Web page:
Friday, March 28, 2014

How should Ukraine grow? A tale of three countries

By Yuriy Gorodnichenko (UC Berkeley)

Ukraine is at a critical junction in its history since it became an independent state in 1991. Victor Yanukovych and his corrupt government are deposed by the people of Ukraine, yet the menace of Russian invasion into mainland Ukraine creates a sense of insecurity and uncertainty about the future. What lies ahead of Ukraine is not clear. However, one can look at the historical economic performance of Ukraine to understand the roots of current problems and the potential for future development.
In 1991, immediately after Soviet Union’s collapse, Ukraine and Poland had similar levels of GDP per worker, while Russia was significantly richer (see Figure 1). All three countries experienced a typical decline of output in the early stages of transition from planned to market economies. In Poland, the contraction was relatively short and shallow. In contrast, both Russia and Ukraine had deep contractions which lasted until mid to late 1990s. The Ukrainian economy contracted by staggering 60 percent, which is extremely unusual for country not plagued by war or civil unrest and which makes the Great Depression of the 1930s a modest recession.  
Figure 2. GDP per worker, source: World Bank

By 1995, Poland had a higher GDP per worker than Russia, which was a remarkable reversal of fortunes. Russia started to catch up after 2000 when oil and gas prices increased significantly. While Ukraine began to grow at about the same time, the growth rate was very sluggish. In fact, it was so slow that even by now it has not reached the level of output it had in 1989. The Russian economy came back to the 1989 level in 2006, but its level of output per worker is still lower than the Polish one - which more than doubled since early 1990s. Remarkably, while the Great Recession hit the Russian and Ukraine economies very hard, the shock was much less noticeable in Poland.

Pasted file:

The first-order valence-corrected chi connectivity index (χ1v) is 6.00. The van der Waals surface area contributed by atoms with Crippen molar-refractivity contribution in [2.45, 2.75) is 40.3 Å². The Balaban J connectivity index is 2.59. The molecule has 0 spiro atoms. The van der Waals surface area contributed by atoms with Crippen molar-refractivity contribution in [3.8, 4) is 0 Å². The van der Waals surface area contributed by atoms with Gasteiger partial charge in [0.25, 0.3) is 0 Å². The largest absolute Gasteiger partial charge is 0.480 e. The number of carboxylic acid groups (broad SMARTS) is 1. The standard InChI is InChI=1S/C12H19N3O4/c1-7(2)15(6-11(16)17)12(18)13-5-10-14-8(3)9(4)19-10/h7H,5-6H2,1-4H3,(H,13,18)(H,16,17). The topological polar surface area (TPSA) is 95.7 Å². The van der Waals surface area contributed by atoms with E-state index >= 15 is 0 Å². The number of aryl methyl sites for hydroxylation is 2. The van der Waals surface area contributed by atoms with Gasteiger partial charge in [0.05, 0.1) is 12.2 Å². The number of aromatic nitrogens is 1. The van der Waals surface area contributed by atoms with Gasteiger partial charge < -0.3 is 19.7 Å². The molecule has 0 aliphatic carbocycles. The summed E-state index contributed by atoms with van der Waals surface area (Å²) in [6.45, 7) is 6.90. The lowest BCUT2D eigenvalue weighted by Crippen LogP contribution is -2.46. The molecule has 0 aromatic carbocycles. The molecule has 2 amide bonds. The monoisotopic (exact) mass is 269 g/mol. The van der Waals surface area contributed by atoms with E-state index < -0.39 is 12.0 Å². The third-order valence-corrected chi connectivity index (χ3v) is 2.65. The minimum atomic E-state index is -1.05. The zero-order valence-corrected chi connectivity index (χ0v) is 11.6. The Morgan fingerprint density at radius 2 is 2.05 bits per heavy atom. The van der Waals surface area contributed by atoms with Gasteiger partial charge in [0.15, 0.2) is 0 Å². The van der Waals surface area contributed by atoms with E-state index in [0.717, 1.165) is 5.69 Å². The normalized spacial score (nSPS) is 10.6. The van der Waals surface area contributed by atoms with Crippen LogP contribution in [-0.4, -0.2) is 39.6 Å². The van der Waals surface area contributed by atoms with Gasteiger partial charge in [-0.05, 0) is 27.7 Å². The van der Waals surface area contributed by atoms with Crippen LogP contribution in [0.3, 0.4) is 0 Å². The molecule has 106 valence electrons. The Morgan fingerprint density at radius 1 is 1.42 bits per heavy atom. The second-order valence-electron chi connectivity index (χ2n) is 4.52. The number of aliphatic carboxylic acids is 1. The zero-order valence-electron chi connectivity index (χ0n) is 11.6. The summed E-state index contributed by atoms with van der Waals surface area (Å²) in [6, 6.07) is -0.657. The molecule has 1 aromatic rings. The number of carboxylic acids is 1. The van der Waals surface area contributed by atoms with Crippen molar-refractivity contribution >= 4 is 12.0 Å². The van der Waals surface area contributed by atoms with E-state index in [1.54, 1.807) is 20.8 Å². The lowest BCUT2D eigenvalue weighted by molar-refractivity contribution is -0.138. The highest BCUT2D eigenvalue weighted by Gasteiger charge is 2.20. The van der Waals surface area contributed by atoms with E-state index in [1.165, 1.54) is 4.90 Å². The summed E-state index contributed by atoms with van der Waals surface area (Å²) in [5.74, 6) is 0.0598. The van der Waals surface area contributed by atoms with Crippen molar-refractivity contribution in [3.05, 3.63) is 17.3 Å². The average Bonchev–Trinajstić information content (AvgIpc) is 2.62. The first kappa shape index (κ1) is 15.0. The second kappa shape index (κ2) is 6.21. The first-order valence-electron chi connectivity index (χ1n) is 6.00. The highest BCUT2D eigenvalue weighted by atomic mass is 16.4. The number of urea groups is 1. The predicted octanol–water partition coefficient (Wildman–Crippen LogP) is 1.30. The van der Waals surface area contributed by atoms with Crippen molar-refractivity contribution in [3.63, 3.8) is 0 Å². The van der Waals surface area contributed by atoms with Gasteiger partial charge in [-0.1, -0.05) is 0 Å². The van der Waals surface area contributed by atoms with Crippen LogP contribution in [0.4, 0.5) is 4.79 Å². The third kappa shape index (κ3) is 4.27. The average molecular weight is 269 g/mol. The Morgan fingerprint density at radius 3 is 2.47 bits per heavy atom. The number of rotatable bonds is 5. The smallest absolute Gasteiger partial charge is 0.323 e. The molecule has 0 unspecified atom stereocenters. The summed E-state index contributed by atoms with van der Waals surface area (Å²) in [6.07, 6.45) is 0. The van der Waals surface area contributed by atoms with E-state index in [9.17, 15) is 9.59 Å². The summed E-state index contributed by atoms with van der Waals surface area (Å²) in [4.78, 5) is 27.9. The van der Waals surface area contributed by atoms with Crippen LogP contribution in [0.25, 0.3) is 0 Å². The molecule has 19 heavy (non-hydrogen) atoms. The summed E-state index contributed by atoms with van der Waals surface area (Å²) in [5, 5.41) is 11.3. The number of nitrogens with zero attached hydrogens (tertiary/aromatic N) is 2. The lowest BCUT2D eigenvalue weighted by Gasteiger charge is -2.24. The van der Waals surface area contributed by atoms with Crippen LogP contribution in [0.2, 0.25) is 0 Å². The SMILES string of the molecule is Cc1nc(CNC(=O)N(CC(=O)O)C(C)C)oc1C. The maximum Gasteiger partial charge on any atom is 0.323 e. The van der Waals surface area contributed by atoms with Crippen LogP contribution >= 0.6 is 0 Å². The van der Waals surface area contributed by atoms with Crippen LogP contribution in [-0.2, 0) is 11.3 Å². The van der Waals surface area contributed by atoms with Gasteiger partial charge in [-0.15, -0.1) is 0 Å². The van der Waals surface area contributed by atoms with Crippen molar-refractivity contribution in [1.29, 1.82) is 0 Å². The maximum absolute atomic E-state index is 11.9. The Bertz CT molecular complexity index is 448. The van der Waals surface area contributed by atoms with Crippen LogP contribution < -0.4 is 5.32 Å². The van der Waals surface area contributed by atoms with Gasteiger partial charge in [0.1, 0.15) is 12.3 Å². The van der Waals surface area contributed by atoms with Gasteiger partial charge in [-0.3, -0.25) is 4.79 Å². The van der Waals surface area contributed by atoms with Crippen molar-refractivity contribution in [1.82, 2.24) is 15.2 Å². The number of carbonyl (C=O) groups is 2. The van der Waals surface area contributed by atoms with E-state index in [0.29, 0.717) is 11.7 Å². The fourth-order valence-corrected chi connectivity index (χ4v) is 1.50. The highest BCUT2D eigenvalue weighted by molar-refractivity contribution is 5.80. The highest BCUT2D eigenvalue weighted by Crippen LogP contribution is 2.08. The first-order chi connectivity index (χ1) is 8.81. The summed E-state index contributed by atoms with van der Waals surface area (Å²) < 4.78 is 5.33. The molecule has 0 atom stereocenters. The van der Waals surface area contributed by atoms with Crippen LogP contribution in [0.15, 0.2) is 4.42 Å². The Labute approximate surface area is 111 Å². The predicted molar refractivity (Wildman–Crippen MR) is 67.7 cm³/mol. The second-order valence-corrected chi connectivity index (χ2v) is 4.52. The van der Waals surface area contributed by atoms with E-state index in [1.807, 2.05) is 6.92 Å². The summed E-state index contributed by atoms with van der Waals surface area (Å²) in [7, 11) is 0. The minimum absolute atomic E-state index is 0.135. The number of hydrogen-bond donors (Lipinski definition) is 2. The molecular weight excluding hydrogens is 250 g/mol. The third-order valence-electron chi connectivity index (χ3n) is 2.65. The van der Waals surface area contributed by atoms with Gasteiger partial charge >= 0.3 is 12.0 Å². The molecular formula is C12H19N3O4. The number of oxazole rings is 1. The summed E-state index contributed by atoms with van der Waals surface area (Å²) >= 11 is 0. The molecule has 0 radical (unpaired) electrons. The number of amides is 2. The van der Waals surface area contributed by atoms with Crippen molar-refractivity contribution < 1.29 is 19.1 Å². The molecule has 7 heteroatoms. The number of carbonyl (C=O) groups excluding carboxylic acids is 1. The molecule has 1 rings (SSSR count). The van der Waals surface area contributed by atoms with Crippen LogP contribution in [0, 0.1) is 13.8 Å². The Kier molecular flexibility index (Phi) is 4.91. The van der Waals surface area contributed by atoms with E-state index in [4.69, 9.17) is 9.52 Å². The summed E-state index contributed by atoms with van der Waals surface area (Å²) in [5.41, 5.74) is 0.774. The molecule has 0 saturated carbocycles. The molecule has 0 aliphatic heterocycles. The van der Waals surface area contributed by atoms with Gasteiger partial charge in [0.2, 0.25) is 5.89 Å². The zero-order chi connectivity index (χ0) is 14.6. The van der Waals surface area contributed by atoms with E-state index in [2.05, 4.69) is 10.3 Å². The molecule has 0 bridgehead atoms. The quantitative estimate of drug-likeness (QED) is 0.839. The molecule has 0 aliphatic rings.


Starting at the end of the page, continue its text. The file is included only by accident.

Should Ukraine emulate Russia or Poland? While the output per worker is a useful metric of economic welfare in a country, it is clearly incomplete and can hide important differentiation in the quality and sustanability of economic development. Figure 2 shows that the sources of economic growth are likely to be very different between Poland and Russia. According to estimates of the World Bank, over 30 percent of GDP in Russia was a rent based on natural resources. On the other hand, the rent in Poland was less than 5 percent of GDP. Clearly, the high growth in Russia requires high oil/gas prices and, at some point, this source of growth is likely to run into diminishing returns and therefore Russia is likely to run into a slowdown. One may recall that the Soviet Union had a similar cycle when high growth and living standard were sustained by high energy prices in the late 1970s and early 1980s, but the Soviet economy had really hard time (and eventually collapsed) when energy prices fell. Obviously, Ukraine, with the rent at less than 10 percent, can’t grow like Russia but the path of Poland suggests that economic growth does not have to build on natural resources.
Figure 2. Natural resources rents as percent of GDP, source: World Bank

The distribution of the benefits of higher economic growth in Russia and Poland is also likely to be different. While it’s hard to come by consistent time series on distribution of income in these three countries, one can examine the evolution of life expectancy. If the fruits of economic growth are available to few, one may reasonably expect that life expectancy is going to stagnate. In contrast, rising life expectancy is likely to be associated with a more even and just distribution of income.
Figure 3 shows that life expectancy fell in Russia to 65 years. While life expectancy also fell in Ukraine, the decrease was not as bad as in Russia and life expectancy in Ukraine has been consistently higher in Ukraine than in Russia. This is remarkable given that Ukraine has a much lower level of output per worker than Russia. Nonetheless, the most striking part is that life expectancy in Poland has been rising steadily and now it’s eight (!) years longer than in Russia. Hence, the quality of economic growth is considerably better in Poland than in Russia.
Figure 3. Life expectancy, source: World Bank

In summary, Poland and Ukraine had similar initial conditions after the collapse of the Soviet empire. Poland’s economy really took off while the lack of economic growth in Ukraine has been tragic in many ways. Many people in Russia and Ukraine believe that Ukraine needs a strong hand, like Putin in Russia, to guide the economy to economic growth and come close to Russian standards. However, a handful of statistics discussed in this blog suggests that a much more desirable route is to emulate Poland that had really built its success on decentralization of economic and political decision as well as free enterprise of the market economy.


No comments:

Post a Comment